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Tribology Letters

, 59:29 | Cite as

An Oil-Based Lubrication System Based on Nanoparticular TiO2 with Superior Friction and Wear Properties

  • Lukas BogunovicEmail author
  • Sebastian Zuenkeler
  • Katja Toensing
  • Dario Anselmetti
Original Paper

Abstract

We evaluated the performance of five different commercially available nanoparticle classes as additives for an oil-based lubrication system. While the silicon dioxide particles Aerosil® 300, RY300, and R972V tended to increase wear and friction in our 100Cr6 versus cast iron disc–disc contact, Aeroxide® P 25 and especially T 805 TiO2 nanoparticles showed superior anti-wear and anti-friction properties. The underlying tribological mechanism was investigated with optical microscopy, helium ion microscopy, and X-ray photoelectron spectroscopy. Subsequently, we formulated a stable lubrication system based on the best performing T 805 particles. Here, the base oil is a highly purified paraffin oil which was supplemented with 1 wt% T 805 TiO2 particles, 1 wt% Estisol® 242 or 1 wt% oleic acid, 0.15 wt% oleylamine, and 0.15 wt% Pluronic® RPE 2520. Superior lubrication and anti-wear properties of this formulation were demonstrated in 4-h test runs with a normal force of F N  = 2.5 kN and a sliding velocity of 0.15 m/s in our disc–disc contact. Wear was significantly reduced along with a nearly 12-fold reduction in the friction coefficient, compared to the base oil \((\mu_{\text{base}}^{\text{fto}} = 0.155\;\;{\text{vs}} .\;\;\mu_{\text{T805}}^{\text{fto}} \approx 0.01)\). Using 100Cr6 disc–ball contacts, we additionally analyzed the properties of our lubrication system in the border friction regime under higher loads (F N  = 0.5 kN) in 2-h runs. In particular, on the discs with lower engagement ratio, chemo-tribological protective layers were built, which protected the parts very well against wear.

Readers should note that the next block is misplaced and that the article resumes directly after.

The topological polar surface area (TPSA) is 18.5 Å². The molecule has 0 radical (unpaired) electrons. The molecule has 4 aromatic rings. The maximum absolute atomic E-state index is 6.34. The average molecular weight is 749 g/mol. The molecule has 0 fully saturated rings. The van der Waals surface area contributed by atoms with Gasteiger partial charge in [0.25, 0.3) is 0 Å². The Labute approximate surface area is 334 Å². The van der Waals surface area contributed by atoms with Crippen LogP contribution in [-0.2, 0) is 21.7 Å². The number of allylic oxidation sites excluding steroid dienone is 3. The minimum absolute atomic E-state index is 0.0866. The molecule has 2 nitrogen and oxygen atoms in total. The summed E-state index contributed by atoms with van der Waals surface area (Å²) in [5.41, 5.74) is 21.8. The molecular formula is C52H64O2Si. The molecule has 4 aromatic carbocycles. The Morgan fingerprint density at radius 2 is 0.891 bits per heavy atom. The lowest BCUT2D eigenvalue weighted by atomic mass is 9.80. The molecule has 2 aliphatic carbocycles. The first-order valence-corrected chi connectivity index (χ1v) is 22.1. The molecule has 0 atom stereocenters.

Keywords

Nanoparticle additives Titanium dioxide Friction Wear Lubrication Dispersion 

Notes

Acknowledgments

We acknowledge Bio-Circle surface technology GmbH, Gütersloh, Germany, for providing the tribometer and many test chemicals, Evonik Industries for providing nanoparticles, the German Federal Ministry for Economic Affairs and Energy for funding this work within the ZIM initiative, and Paul Penner for providing XPS measurements.

Conflict of interest

The authors declare that they have no conflict of interest.

Supplementary material

11249_2015_557_MOESM1_ESM.docx (754 kb)
Supplementary material 1 (DOCX 753 kb)

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Copyright information

© Springer Science+Business Media New York 2015

Authors and Affiliations

  • Lukas Bogunovic
    • 1
    Email author
  • Sebastian Zuenkeler
    • 1
  • Katja Toensing
    • 1
  • Dario Anselmetti
    • 1
  1. 1.Experimental Biophysics and Applied Nanoscience, Faculty of Physics, Bielefeld Institute for Biophysics and Nanoscience (BINAS)Bielefeld UniversityBielefeldGermany

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